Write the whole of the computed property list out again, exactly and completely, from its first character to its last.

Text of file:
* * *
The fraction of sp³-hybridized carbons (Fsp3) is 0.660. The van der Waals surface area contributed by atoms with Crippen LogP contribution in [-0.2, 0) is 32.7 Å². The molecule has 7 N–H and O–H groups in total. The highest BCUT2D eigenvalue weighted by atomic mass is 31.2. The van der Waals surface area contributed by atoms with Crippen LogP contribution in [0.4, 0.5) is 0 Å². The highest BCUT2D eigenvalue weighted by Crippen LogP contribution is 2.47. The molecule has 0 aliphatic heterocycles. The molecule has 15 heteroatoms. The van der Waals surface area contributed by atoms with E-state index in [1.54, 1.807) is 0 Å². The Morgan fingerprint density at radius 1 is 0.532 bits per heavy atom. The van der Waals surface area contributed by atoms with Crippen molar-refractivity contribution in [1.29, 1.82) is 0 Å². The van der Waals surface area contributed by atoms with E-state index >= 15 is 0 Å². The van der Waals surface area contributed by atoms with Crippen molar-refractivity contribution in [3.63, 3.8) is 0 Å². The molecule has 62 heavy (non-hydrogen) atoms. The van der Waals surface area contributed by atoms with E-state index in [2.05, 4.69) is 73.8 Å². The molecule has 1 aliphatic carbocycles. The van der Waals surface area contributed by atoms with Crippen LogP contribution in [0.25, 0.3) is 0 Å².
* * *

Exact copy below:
The fraction of sp³-hybridized carbons (Fsp3) is 0.660. The van der Waals surface area contributed by atoms with Crippen LogP contribution in [-0.2, 0) is 32.7 Å². The molecule has 7 N–H and O–H groups in total. The highest BCUT2D eigenvalue weighted by atomic mass is 31.2. The van der Waals surface area contributed by atoms with Crippen LogP contribution in [0.4, 0.5) is 0 Å². The highest BCUT2D eigenvalue weighted by Crippen LogP contribution is 2.47. The molecule has 0 aliphatic heterocycles. The molecule has 15 heteroatoms. The van der Waals surface area contributed by atoms with E-state index in [1.54, 1.807) is 0 Å². The Morgan fingerprint density at radius 1 is 0.532 bits per heavy atom. The van der Waals surface area contributed by atoms with Crippen molar-refractivity contribution in [1.29, 1.82) is 0 Å². The van der Waals surface area contributed by atoms with E-state index >= 15 is 0 Å². The van der Waals surface area contributed by atoms with Crippen molar-refractivity contribution in [3.63, 3.8) is 0 Å². The molecule has 62 heavy (non-hydrogen) atoms. The van der Waals surface area contributed by atoms with E-state index in [2.05, 4.69) is 73.8 Å². The molecule has 1 aliphatic carbocycles. The van der Waals surface area contributed by atoms with Crippen LogP contribution in [0.25, 0.3) is 0 Å².